Description
Background of the Invention

1. Field of the Invention

The present invention relates to an X-ray diagnosis apparatus for radiating X-rays on an object, thereby obtaining a cine-fluorographic image by means of a cinefluorographic movie camera and/or TV image by means of a TV camera, and processing the obtained image for diagnosis.

2. Description of the Related Art

X-ray cine-fluorography is generally used for angiocardiography. X-ray cine-fluorography, however, is a film photographing technique, and immediate reproduction of images is not possible. Thus, the X-ray cinefluorography is not suitable for early diagnosis. Under the situation, an X-ray cine-fluorographical system may be combined with an X-ray TV system. According to this combined system, an image obtained by X-ray cinefluorography is recorded by a video cassette recorder (VCR). Thus, the image can be reproduced and observed immediately after image pickup. In other words, this combined system realizes real-time diagnosis.

In the above-mentioned X-ray TV system, images are normally read out by interlaced scan with 60 fields/sec. On the other hand, in the X-ray cine-fluorographic system, the number of times of X-ray radiation is generally 30/sec. in synchronism with the TV scan timing. With this number of times of X-ray radiation, however, a luminance difference occurs between a field image obtained just after X-ray radiation and the next field image. In order to solve this problem, there has been proposed a system wherein a high-luminance image is recorded on a digital image memory and a recorded image is repeatedly output by two fields, thereby eliminating flickering.

In this type of apparatus, however, since the field image is output two times, the vertical resolution is reduced to 50%. Because of this undesirable resolution, suitable diagnosis cannot be expected. In addition, there has been proposed a an apparatus wherein a TV camera is driven in a non-interlaced scan mode, and the obtained image is recorded on a digital memory and is read out in an interlaced scan mode. According to this apparatus, all image data on one screen is sequentially read out by a single X-ray radiation, and no luminance difference occurs and suitable diagnosis can be carried out.

On the other hand, in the angiocardiography, two-directional simultaneous image pickup is performed in many cases. According to the simultaneous image pickup, x rays are radiated alternately on the frontal side and lateral side of an object. In the angiocardiography, an image free from luminance difference can be observed by use of non-interfaced/interlaced converters. However, if recording apparatuses are provided on the frontal side of the object, expensive memory devices must be used and the scale of the circuit increases. Under the situation, images from two TV cameras are alternately input to a single digital fluorography (DF) apparatus and are recorded in a memory and read out for observation. In the case where biplane images are input to a single DF apparatus, if the TV cameras are driven in the non-interlaced scan mode to acquire images, two TV cameras must be operated synchronously. Thus, if the X-ray radiation on the frontal side of the object is started at the time just prior to the image read start, the X-ray radiation on the lateral side is started during the image readout. As a result, while the frontal side is normal, as shown in FIG. 1A, a time error appears between the upper and lower parts of the lateral image, as shown in FIG. 1B, with a boundary being located at a scan point corresponding to the X-ray radiation timing. Consequently, a false image including a displaced image component due to a strip-like noise is produced, and suitable diagnosis cannot be expected.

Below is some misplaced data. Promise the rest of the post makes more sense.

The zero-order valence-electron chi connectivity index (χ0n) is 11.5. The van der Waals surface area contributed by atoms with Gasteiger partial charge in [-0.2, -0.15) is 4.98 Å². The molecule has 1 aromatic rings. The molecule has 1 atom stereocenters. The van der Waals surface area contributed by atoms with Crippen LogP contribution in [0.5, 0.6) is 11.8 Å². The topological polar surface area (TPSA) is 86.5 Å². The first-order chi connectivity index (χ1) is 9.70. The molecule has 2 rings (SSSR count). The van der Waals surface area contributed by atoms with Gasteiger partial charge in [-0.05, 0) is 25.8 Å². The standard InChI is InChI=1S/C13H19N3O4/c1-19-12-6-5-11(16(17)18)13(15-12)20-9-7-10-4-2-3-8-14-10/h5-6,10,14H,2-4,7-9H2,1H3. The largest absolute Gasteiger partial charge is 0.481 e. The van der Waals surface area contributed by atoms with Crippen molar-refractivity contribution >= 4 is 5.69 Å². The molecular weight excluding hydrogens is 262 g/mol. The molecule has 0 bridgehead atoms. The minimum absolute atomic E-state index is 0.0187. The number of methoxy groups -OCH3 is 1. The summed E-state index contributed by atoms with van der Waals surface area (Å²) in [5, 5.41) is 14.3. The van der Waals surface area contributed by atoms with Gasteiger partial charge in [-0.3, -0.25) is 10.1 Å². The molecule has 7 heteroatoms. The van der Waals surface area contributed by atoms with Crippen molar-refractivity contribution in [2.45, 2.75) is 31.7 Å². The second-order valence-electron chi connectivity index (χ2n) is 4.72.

SUMMARY OF THE INVENTION

The object of the present invention is to provide an X-ray diagnosis apparatus for detecting an X-ray image by means of cine-fluorography and TV image pickup, processing the obtained image and displaying the processed image with high accuracy.

According to an aspect of the invention, there is provided an X-ray diagnosis apparatus comprising:

first and second X-ray image pickup means for converting X-rays, which have passed through an object, to optical images, thereby performing cine-fluorography with use of cine-fluorographic movie cameras and video imaging with use of TV cameras;

an image processing system including a digital image processing means for subjecting TV images obtained by the first and second X-ray image pickup means to digital image processing;

buffer means, provided between one of said X-ray image pickup means and the digital image processing means, for buffering images delivered from said one of the X-ray image pickup means to the digital image processing means; and

display means for displaying images processed by said image processing system.